Career Opportunities and Internships
According to Occupational Outlook Handbook, employment prospects for health educators is expected to grow much faster than the average for all occupations with favorable job prospects.
State/Local Public Health Agencies
Hospital Based Wellness
Non-profit Health and Wellness
Public Health Officer
Health Prevention Specialist
Visit the UNI Career Services website for general information on job searching and resume building.
Planning for your Internship
Internships are designed as the final experience students add to their resume. Internships are not the only valuable experience used to help you prepare for your career. The internship component of your education provides you with hands-on experience as you work toward becoming a practicing professional. During your internship you will have the chance to apply classroom knowledge and experience in a work place setting while operating under the supervision and guidance of a professional. Consider these tips and advice from internship coordinator Sherry Hester when planning and applying for your Health Promotion internship:
- Start volunteering early during your college years. These experiences help you explore career options and to network while building your resume.
- Build up relevant work experiences and connect them to your major and emphasis area. Relevant work experiences help you gain hands-on experience and skills to ensure you are even more qualified for internships and careers in your future.
- Keep certifications and your GPA in mind throughout college. The better you prepare during your freshmen and sophomore years, the more qualified and confident you will be when looking for future jobs. Specific certifications to keep in mind are CPR for Professional Rescuer with AED, Standard First Aid, OSHA-Universal Precaution Standard Training and Mandatory Reporter: Child and Dependent Adult Abuse. The American Red Cross offers certification classes at the Wellness and Recreation Center.
- Build relationships with your professors and faulty advisors. Professors and faculty members can provide valuable references when you are ready to apply for an internship. Your academic references take time to develop and must be done in advance of beginning an internship.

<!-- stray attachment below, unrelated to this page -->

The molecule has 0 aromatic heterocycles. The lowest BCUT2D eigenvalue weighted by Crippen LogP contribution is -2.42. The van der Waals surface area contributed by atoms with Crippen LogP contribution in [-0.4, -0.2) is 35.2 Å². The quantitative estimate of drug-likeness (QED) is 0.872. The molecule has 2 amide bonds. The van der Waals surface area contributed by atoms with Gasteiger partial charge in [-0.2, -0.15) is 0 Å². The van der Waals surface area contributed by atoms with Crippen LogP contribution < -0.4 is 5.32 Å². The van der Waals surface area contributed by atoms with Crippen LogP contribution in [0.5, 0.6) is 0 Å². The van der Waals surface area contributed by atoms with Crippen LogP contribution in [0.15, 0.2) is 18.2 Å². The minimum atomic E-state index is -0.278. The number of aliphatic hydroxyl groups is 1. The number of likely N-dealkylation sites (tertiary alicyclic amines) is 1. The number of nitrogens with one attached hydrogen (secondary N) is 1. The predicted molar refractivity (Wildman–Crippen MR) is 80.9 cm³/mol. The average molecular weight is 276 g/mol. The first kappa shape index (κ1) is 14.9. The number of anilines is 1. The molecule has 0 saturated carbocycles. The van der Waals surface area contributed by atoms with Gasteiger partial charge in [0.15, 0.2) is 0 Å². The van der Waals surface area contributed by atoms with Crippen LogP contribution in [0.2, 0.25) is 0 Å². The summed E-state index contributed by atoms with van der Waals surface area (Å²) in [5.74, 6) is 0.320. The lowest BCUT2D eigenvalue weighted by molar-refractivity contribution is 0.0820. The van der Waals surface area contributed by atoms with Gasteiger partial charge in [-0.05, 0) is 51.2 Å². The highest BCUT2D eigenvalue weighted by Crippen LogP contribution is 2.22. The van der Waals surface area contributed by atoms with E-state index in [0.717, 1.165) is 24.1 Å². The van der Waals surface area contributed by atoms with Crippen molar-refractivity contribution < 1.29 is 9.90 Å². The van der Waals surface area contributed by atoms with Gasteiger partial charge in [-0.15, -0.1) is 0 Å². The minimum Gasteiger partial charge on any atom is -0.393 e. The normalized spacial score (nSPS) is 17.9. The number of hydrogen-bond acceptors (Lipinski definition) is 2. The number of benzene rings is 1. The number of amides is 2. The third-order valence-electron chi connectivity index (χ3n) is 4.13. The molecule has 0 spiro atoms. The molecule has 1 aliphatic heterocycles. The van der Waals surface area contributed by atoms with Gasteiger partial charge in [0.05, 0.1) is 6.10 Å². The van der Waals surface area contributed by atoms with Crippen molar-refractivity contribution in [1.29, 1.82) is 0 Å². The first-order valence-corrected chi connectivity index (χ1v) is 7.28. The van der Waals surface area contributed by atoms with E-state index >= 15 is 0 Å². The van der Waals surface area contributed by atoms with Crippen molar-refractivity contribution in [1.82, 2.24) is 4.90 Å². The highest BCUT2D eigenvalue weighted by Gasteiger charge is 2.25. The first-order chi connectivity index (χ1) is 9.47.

- Meet with Michelle Holland or your faculty advisor to organize your class schedules as you continue toward completing your degree. When you meet with your advisor, remember to bring your degree audit, which can be found at the Student Center tab on MyUniverse. Set your graduation date and plan to meet the 120 hour course requirements in order to apply for an internship later on in your academic years.
- Utilize the campus services such as Career Cat and UNI Career Services. Career services are able to help critique your resume as you near the time to start applying for an internship. Practice writing cover letters and participate in mock interviews in order to help you become the best candidate for competitive internships. For more information see: http://www.uni.edu/careerservices/
- Once on-site at your internship, continue to network and build relationships with your supervisors and co-workers. Leave the internship with a valuable reference from your supervisor.
Ready to Apply?
- UNI does not provide housing for internships and students are responsible for determining the location of the site they would like to work at with assistance from the internship coordinator. Consider living with family or friends near a job site where you can complete your internship.
- Determine the type of site you would like to work at whether it be a hospital, clinic, school site or industrial worksite.
- What type of programming do you want to be involved in? It may be a wellness center within a hospital or clinic or teaching fitness classes at a YMCA/YWCA, among many other options.
- Senior standing
- Meet all academic requirements
- 2.5 cumulative GPA
- Confirm graduation date with academic advisor
- Obtain certifications if required by specific site
- Meet with internship coordinator to discuss placement
- Resume, cover letter and preparation for interview
- To view health promotion internship sites, visit the health promotion website or talk with your advisor or internship coordinator
- 12 credit hours internship (Environmental Health - 6 credit hours).
- Spring/fall - 480 contact hours-16 weeks @ 30 hours a week
- Summer - 440 total contact hours - 11 weeks @ 40 hours a week
- Weekly reports sent to internship coordinator
- Final project and/or paper
Remember, great internships = great job opportunities!
Career Development/Internship: General Public Health/Health Promotion
Society for Women's Health Research job/internship information
FEMINIST Majority Foundation job/internship information
International Women's Health Coalition career/internship information